The Strategist

Top losers of the investment services market

03/07/2017 - 13:22

Global market for investment banking services is shrinking. What’s worse, proportion of European banks there is getting smaller. Proceeds of the banks from provision of investment and trading services in 2016 has been falling for the fourth year in a row, independent research company Coalition said. On average, revenues have been falling by more than 3% per year since 2012.

Many of Europe's largest investment banks are doing even worse. They won a part of revenue back in the IV quarter, but the last three months of 2015 were simply monstrous. More importantly, European banks are still lagging behind their American competitors. This means they are likely to continue to lose market share. Partly this is caused by the fact that they are still trying to reduce their balance or increase capital. Sometimes they even use both at once, while their competitors in the US have done away with these changes a long time ago.

European investment banks, which once used to dominate the world scene, still cannot secure a profit. According to Goldman Sachs’ analysts, second-tier investment banks, such as BNP Paribas, HSBC and Société Générale, are demonstrating higher yields.

There are several reasons for this. And here's one of them: they have to pay less penalties for past sins. In terms of revenue, the picture looks even more complicated, but one thing is clear: almost all European investment banks find it difficult to attract customers, and at the same time they either save on capital expenditures or try to reduce risks.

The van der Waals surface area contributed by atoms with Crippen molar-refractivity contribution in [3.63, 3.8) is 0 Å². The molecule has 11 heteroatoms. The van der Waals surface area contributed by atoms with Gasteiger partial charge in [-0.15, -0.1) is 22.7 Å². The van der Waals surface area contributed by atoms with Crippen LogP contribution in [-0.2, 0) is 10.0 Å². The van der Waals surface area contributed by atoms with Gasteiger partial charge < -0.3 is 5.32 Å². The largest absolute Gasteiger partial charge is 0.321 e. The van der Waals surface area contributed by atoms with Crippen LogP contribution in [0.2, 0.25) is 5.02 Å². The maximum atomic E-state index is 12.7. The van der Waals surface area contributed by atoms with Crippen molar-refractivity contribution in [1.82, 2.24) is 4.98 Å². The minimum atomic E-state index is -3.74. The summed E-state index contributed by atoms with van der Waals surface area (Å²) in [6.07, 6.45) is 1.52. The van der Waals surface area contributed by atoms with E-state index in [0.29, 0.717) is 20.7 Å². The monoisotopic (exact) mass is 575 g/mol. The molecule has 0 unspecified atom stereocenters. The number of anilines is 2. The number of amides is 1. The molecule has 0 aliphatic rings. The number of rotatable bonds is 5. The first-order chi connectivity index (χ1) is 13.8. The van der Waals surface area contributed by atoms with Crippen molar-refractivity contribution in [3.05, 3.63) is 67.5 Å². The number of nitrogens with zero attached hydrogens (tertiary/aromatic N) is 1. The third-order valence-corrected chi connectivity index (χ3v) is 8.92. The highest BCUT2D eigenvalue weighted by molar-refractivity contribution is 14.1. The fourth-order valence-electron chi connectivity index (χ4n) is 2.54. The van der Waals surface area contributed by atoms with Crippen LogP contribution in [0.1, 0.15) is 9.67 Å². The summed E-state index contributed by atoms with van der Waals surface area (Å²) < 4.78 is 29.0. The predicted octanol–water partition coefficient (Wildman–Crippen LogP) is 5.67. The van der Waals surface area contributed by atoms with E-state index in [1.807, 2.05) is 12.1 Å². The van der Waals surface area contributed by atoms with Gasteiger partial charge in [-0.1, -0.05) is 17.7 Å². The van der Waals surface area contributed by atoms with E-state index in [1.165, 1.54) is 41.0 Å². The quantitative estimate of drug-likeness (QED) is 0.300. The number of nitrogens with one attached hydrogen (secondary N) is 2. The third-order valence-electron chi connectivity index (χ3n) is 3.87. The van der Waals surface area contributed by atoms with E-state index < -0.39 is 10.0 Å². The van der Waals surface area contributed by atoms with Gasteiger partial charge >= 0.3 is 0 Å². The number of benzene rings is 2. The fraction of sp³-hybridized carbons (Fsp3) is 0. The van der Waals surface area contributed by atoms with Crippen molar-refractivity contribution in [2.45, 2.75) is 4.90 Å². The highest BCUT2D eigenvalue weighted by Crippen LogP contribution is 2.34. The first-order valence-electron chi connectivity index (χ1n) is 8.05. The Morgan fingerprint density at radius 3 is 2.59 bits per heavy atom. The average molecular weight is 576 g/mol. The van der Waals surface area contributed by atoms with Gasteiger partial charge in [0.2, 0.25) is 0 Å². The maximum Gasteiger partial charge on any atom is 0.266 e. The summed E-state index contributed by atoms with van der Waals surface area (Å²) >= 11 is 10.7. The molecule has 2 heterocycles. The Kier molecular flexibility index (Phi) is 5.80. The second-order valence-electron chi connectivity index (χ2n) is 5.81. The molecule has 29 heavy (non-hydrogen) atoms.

One way to assess the situation is to look at amount of quarterly revenue that falls on every dollar, euro or Swiss franc invested in the risk-weighted assets of their investment and trading units. Larger investment banks - Barclays, Credit Suisse, Deutsche Bank and UBS - received less revenue per unit of risk by the end of 2016 than at the beginning of 2015.

Deutsche Bank is still the "top-performer" in negative dynamics. In the last quarter of last year, its revenue was almost 40% lower than in the first quarter of 2015. The bank is carrying out a large-scale restructuring and is simultaneously losing customers who are afraid of its instability. Credit Suisse and UBS have lost 24% and 31% of revenue, respectively. In early 2015, they experienced a period of rapid growth due to activity caused by unexpected decision of the Swiss National Bank to untie its currency from the dollar.

But even if we take the second quarter of 2015 as a starting point, it still turns out that the proceeds of both banks per risk unit decreased by more than 20%.

In fact, of all the seven banks, only HSBC achieved more success in the last quarter of 2016 than in early 2015. This suggests that the credit institution is winning market shares of its competitors. US banks are helped by the fact that the US capital markets are bigger, deeper and are recovering more rapidly, while growth in Europe remains slow, and the Asian economy is too dependent on a narrow and unstable stratum of rich people. It is very likely that Donald Trump will weaken regulation in this area, opening even more opportunities for growth to the US banks. If their European competitors keep watching every penny, they will surely continue to lose ground. 


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